Bears could be killed off after busy year |

Bears could be killed off after busy year

John Colson
Aspen Correspondent
Vail, CO Colorado
Paul Conrad/The Aspen TimesA bear cub pokes its head above a planter of daisies this summer on Bleeker Street in Aspen.

ASPEN ” A record-breaking year for bear activity is finally winding down, but the number of meetings between humans and the animals is sparking a conversation about thinning the bear population, a state Division of Wildlife official said Wednesday.

“We’re talking about, biologically, if development, human population growth, recreation use and energy use have reduced bear habitat to the point where we need to reduce the bear population in the state of Colorado,” said Wildlife Division spokesman Randy Hampton.

This year might break state records. It certainly did so in Pitkin County, where 13 bears were euthanized, 24 relocated and four cubs were taken to a rehabilitation center.

“It’s a record year for relocations, cubs taken to the rehabilitation center, road kill, bears that we had to put down, all of those things,” Hampton said. “It was ” I say was ” I’m hoping it has passed, it was a tough year.”

The possibility of thinning the bear population or of increasing the number of bear hunting permits, however, has some locals and state environmental groups worried.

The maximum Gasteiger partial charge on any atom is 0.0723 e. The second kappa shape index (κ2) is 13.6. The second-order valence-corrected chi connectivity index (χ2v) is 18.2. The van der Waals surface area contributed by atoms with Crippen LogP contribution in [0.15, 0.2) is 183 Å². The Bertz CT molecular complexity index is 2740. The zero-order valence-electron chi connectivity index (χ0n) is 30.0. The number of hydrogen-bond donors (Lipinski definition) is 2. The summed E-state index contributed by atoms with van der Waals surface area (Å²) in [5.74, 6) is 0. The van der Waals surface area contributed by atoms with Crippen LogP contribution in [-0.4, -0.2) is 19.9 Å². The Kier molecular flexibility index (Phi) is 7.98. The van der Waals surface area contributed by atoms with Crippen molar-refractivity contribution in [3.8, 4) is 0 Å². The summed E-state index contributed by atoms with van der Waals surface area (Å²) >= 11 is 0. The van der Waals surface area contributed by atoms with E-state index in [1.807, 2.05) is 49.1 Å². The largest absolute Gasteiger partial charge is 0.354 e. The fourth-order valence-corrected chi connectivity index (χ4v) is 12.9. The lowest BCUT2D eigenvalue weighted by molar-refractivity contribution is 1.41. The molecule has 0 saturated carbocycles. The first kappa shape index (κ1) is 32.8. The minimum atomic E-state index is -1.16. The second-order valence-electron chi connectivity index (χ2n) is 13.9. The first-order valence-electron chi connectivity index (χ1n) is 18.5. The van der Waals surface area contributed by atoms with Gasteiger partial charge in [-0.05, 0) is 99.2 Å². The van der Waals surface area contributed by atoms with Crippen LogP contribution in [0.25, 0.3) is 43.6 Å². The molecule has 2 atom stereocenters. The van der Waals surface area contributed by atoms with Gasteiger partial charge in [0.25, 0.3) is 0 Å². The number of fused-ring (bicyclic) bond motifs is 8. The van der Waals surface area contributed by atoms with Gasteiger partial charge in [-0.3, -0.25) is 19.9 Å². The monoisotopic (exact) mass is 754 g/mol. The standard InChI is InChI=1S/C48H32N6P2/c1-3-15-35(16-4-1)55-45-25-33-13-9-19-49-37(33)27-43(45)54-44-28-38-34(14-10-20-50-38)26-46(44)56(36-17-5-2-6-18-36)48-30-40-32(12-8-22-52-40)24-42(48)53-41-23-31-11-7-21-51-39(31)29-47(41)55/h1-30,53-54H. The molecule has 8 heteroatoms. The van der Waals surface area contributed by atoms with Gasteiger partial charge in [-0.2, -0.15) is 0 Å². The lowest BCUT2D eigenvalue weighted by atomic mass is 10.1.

“It’s upsetting news,” said Holly Tarry, state director for the Humane Society. “Black bear populations manage themselves based on the resources that are available to them. Keeping them out of human areas is a human responsibility. We’re very disappointed that thinning would be an option.”

Hampton said the Division of Wildlife has been pushing education efforts regarding trash, and he praised local lawmakers for increasing fines for bear-related violations. However, he doesn’t believe the education and enforcement efforts have been successful enough.

“[Aspen has] such a transient population, in terms of people who come for a week and leave,” Hampton said. “We have tourists who are not used to living in those communities. There are challenges to exerting that kind of [educational] effort.”

The wildlife agency is running out of places to relocate bears after such an intense summer, and different interest groups are pushing in many different directions. Hampton said ranchers, for instance, are pressuring the Wildlife Division to kill more bears.

Some areas, such as Colorado Springs and Pueblo, had good moisture in the spring and ended up with regular to low numbers of bear calls. But Aspen police say they spent roughly a third of their time this summer dealing with bear problems. For example, there were 435 calls to 911 between July 30 and Oct. 24 about bears.

“There were a lot of bears just being bears,” said Melissa Clare, a community safety officer with the Aspen police.

It was when the bears get into trash cans, houses and cars, however, that things got dangerous for people and officers. A bear charged Clare when she fired a beanbag at it after it had entered a house. When she fired a second round at the charging bear, it turned and ran away.

Two upper valley residents were not as lucky: A bear entered Judith Garrison’s Aspen condo about 1:30 a.m. Oct. 17. The woman surprised the bear in the kitchen, and it clawed her in the face, causing serious injuries. On Oct. 11, a bear attacked 71-year-old John Clark in his garage on East Sopris Creek in Snowmass.

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